Today, Future Commerce releases the latest edition of its annual survey and report, VISIONS 2022. This year’s report analyzes insights collected from 1,000 consumers across the US from May 5-12th, 2022 and looks at the three areas where the greatest shifts are occurring: consumer, culture and modernity.
The report uncovers eight key themes for brands to be aware of. Among them include:
Homogenization of Experiences: blahification of online shopping
Consumers see little functional difference between eCommerce sites that have comparable offerings. The majority — 64% — agree it’s rare to come across a website that feels unique or has unexpected functionality. We’re living in a world where eCommerce is boring. How did we get this way? Look no further than technology. The SaaS era and cloud platforms limit the quantity and quality of decisions that marketers and technologists can make. Their only way to stand out is to become exceptional at selling, or deliver quality products. But there’s hope: Dork Mode — the anti-design pattern — can turn off the mundane and engage the unexpected.
Celebration of Insincerity: Trolls are Winning the Culture War
Social media is a place where people want the world to think that they’re better people than they actually are. One in three respondents say they frequently post images of things they don’t own on social media to make their lives look more interesting/appealing, and 50% are more likely to post than to donate to the Green New Deal/Climate Change, Blue Lives Matter, Blood:Water, or Defund the Police.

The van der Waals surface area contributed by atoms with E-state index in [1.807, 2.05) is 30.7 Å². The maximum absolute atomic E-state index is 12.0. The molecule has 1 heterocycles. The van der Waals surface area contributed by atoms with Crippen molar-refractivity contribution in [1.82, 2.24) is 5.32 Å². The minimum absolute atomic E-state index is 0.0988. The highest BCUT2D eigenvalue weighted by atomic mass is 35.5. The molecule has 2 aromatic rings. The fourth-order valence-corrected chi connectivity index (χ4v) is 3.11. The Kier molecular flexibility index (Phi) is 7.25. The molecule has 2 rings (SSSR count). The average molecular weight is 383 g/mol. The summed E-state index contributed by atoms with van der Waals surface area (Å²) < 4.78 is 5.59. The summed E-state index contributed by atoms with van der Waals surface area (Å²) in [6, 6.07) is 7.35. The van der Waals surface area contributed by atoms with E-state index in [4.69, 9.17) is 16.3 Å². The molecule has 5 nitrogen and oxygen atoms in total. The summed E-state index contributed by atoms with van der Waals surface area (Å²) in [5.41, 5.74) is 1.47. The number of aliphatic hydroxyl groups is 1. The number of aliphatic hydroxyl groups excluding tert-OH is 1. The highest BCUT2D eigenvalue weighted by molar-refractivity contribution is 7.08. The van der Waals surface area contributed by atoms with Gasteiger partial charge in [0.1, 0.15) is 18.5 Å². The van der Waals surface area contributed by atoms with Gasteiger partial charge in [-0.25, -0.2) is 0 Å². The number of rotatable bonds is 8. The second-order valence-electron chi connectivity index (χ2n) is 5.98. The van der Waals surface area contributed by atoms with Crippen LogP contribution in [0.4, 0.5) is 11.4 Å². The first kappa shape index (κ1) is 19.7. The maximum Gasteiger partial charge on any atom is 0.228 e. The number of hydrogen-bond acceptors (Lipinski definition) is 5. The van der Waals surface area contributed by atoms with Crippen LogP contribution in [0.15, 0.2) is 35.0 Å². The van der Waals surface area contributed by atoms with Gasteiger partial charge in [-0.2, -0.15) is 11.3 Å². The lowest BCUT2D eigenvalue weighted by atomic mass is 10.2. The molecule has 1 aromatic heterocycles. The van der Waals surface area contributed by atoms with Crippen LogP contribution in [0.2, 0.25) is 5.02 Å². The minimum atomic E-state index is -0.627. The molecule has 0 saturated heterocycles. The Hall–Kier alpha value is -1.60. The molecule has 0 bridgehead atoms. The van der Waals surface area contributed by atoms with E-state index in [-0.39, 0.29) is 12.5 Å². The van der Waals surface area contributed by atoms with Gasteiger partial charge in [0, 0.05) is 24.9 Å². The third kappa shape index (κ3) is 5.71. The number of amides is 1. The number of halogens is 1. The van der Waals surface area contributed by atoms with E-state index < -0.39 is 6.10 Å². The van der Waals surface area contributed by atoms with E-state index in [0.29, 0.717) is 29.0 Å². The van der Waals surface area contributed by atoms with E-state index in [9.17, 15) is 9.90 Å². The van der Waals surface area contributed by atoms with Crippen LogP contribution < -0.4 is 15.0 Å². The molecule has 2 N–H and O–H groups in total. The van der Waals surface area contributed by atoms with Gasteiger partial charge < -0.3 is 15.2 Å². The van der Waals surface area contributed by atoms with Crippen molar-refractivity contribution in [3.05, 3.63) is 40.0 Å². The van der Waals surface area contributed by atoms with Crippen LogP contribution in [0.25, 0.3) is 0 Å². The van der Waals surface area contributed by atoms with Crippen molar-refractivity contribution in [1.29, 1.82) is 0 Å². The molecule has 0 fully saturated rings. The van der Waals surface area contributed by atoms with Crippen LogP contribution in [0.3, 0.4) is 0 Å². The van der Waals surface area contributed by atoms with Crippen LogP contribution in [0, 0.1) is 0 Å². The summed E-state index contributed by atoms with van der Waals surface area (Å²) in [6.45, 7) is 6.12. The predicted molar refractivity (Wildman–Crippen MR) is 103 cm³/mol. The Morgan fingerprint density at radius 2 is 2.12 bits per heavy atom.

What’s more, 70% agree that “everyone” posts/shares things online that they wouldn’t in real life. The implication of these views? Internet culture dictates that spectators lose and participants win, but there’s a catch: highly nuanced ideas must be boiled down to a meme. Algorithmic timelines make matters worse, as AI indexes engagement over enlightenment. Meme culture, hype culture, reply-guys, and online hero worship are symptomatic of a broader problem — we live in a post-sincere world.
In commerce, the ones hitting the high notes are the brands catering their voices to specific channels — e.g. the NFL (and its teams) rebranded their TikTok accounts in solidarity with creator Emily Zugay’s sarcastic redesigns, replete with intentional misspellings. These brands are winning favor with consumers, as 58% say they “love” when brands have an irreverent tone in ads.
Sacraments of Commerce: Brands as the New Religion
As a society we’re more secular, yet our need for identity, community, meaning and collective purpose are still with us (44% of all survey respondents said they’ve become more superstitious, and 89% of consumers say they’ve started — and maintained — some new rituals since the pandemic began in 2020).
For many, commerce is filling the spiritual void. At the top is our new God: AI. Algorithms bestow blessings and inflict punishment based on a reality that AI manipulates. Brand engagements are secular sacraments, which makes sense now that people have become brands, while brands are personified as corporations endowed with liberties. Meanwhile, brands fill the gap that religion has left behind, nurturing their cult fans.
“We’re in the midst of the greatest technological shift in a generation. The town square is now fully digitized, our every interaction is quantified and commerce stands at the center of it all. VISIONS isn’t a trends report as much as a recognition of the underlying psychological and philosophical ideas that are shaping the world around us,” explains Phillip Jackson, Future Commerce Co-Founder.
In addition to this report, Future Commerce will launch a 16-episode podcast and video series, exploring the underlying psychological and philosophical ideas that are shaping the world around us.
The VISIONS 2022 report, podcast, and video series can be found here.